Stenciled City Skyline Canvas

Lesson #3006

Stencil an old city skyline on canvas as an art project.

Grade Level:

Create beautiful stencil art with any shape to support religious studies programs.

Create an inspirational art project using stencils and spray paint.

12532-LG-Ellison SureCut Die - Candle - Large 18982-DC-Ellison SureCut Die - Border, Bethlehem Skyline - Double Cut 22580-LG-Ellison SureCut Die - Birds & Bugs - Large 25305-LG-Ellison SureCut Die - Palm Branch - Large

Supplies Used:  Canvas, Cardstock, Fabric Adhesive, Fabric Spray Paint, Tape

The teacher will die-cut the materials for student use prior to the lesson.

  1. Cut a 12" square of cardstock to use as the backing for the canvas.
  2. Cut a slightly larger square of canvas. Pull threads along all four edges to create a fringe (see Main Photo).
  3. Apply fabric adhesive to the cardstock and smooth the canvas on to the cardstock. Allow to dry.
  4. Die-cut LG Birds & Bugs, cutting two of the Birds from cardstock.
  5. Die-cut DC Border Bethlehem from cardstock.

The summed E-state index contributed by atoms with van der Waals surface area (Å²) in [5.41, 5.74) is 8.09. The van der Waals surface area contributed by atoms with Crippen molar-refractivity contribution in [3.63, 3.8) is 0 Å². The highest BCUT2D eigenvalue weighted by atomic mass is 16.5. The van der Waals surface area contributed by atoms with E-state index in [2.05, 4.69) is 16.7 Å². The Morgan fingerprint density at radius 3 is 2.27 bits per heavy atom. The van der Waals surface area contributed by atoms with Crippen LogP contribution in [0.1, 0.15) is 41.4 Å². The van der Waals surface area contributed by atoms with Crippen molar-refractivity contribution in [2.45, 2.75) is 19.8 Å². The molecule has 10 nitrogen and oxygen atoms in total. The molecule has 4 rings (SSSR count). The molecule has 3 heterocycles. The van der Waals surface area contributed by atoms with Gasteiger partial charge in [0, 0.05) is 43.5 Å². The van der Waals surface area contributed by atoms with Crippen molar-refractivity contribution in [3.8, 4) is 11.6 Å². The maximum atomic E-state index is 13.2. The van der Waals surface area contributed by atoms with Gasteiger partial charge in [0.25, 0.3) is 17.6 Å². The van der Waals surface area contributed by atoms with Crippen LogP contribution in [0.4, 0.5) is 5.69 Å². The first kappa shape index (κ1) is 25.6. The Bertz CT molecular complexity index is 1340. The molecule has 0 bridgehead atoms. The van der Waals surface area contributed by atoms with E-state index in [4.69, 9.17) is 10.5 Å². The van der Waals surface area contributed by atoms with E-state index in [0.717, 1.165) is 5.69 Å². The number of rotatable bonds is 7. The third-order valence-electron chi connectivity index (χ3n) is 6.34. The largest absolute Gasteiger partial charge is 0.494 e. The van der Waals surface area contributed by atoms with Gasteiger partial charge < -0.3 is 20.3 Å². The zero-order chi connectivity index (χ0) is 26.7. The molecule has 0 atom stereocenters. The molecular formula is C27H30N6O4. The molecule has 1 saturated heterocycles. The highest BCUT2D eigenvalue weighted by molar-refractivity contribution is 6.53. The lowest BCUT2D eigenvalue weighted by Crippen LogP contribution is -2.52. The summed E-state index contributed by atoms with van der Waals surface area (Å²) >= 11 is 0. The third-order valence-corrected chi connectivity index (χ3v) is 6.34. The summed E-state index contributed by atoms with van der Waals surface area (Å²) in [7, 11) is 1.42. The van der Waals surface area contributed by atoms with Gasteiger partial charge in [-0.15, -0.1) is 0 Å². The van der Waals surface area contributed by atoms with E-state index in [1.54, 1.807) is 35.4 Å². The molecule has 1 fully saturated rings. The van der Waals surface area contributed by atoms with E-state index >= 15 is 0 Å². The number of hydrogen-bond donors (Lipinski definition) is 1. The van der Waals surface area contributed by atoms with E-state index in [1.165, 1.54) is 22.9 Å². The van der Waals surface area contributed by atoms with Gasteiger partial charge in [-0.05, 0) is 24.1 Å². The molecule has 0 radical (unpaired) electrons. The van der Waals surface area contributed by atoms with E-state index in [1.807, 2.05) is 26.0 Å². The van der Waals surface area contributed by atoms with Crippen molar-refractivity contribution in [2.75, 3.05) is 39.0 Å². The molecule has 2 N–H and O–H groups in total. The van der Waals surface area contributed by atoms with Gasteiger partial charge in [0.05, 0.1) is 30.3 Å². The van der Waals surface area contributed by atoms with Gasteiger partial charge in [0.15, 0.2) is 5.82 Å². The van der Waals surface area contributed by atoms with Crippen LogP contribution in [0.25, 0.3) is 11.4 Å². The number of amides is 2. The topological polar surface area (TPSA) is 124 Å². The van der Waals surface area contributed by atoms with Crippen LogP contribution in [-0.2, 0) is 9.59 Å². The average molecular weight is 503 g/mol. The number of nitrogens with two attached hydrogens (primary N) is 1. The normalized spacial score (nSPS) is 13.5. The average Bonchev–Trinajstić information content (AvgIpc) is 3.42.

6. Die-cut two LG Candles from cardstock.
  7. Die-cut LG Palm Branch from cardstock.
  8. Arrange all the die-cut shapes on the canvas and lightly tape in place.
  9. Lightly spray the canvas and shapes using turquoise and purple fabric spray paint (see Main Photo).
  10. Allow to dry and remove the stenciled shapes to reveal the art project.

Fine Arts: Visual Arts

Standard 1: Understanding and Applying Media, Techniques and Processes

  • K-4 - Students use different media, techniques and processes to communicate ideas, experiences and stories.
  • 5-8 - Students intentionally take advantage of the qualities and characteristics of art media, techniques and processes to enhance communication of their experiences and ideas.

Standard 3: Choosing and Evaluating a Range of Subject Matter, Symbols and Ideas

  • K-4 - Students select and use subject matter, symbols and ideas to communicate meaning.
  • 5-8 - Students integrate visual, spatial and temporal concepts with content to communicate intended meaning in their artworks.

Source: National Standards for Arts Education

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